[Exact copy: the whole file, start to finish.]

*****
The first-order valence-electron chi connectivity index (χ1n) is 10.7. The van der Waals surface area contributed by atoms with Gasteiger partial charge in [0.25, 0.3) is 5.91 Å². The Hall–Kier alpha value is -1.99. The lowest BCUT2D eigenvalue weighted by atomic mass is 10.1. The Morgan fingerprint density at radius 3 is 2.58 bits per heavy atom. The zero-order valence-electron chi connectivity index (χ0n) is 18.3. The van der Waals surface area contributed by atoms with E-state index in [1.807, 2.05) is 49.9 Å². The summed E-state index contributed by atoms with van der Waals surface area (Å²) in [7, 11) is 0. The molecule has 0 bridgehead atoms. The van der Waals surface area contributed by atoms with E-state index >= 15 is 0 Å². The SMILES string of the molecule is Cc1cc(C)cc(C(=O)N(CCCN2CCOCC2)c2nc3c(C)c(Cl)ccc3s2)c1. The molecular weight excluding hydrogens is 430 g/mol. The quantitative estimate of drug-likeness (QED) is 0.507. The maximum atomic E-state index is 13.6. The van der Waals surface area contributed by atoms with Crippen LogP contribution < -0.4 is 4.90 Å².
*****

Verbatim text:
The first-order valence-electron chi connectivity index (χ1n) is 10.7. The van der Waals surface area contributed by atoms with Gasteiger partial charge in [0.25, 0.3) is 5.91 Å². The Hall–Kier alpha value is -1.99. The lowest BCUT2D eigenvalue weighted by atomic mass is 10.1. The Morgan fingerprint density at radius 3 is 2.58 bits per heavy atom. The zero-order valence-electron chi connectivity index (χ0n) is 18.3. The van der Waals surface area contributed by atoms with E-state index in [1.807, 2.05) is 49.9 Å². The summed E-state index contributed by atoms with van der Waals surface area (Å²) in [7, 11) is 0. The molecule has 0 bridgehead atoms. The van der Waals surface area contributed by atoms with E-state index >= 15 is 0 Å². The SMILES string of the molecule is Cc1cc(C)cc(C(=O)N(CCCN2CCOCC2)c2nc3c(C)c(Cl)ccc3s2)c1. The molecular weight excluding hydrogens is 430 g/mol. The quantitative estimate of drug-likeness (QED) is 0.507. The maximum atomic E-state index is 13.6. The van der Waals surface area contributed by atoms with Crippen LogP contribution < -0.4 is 4.90 Å².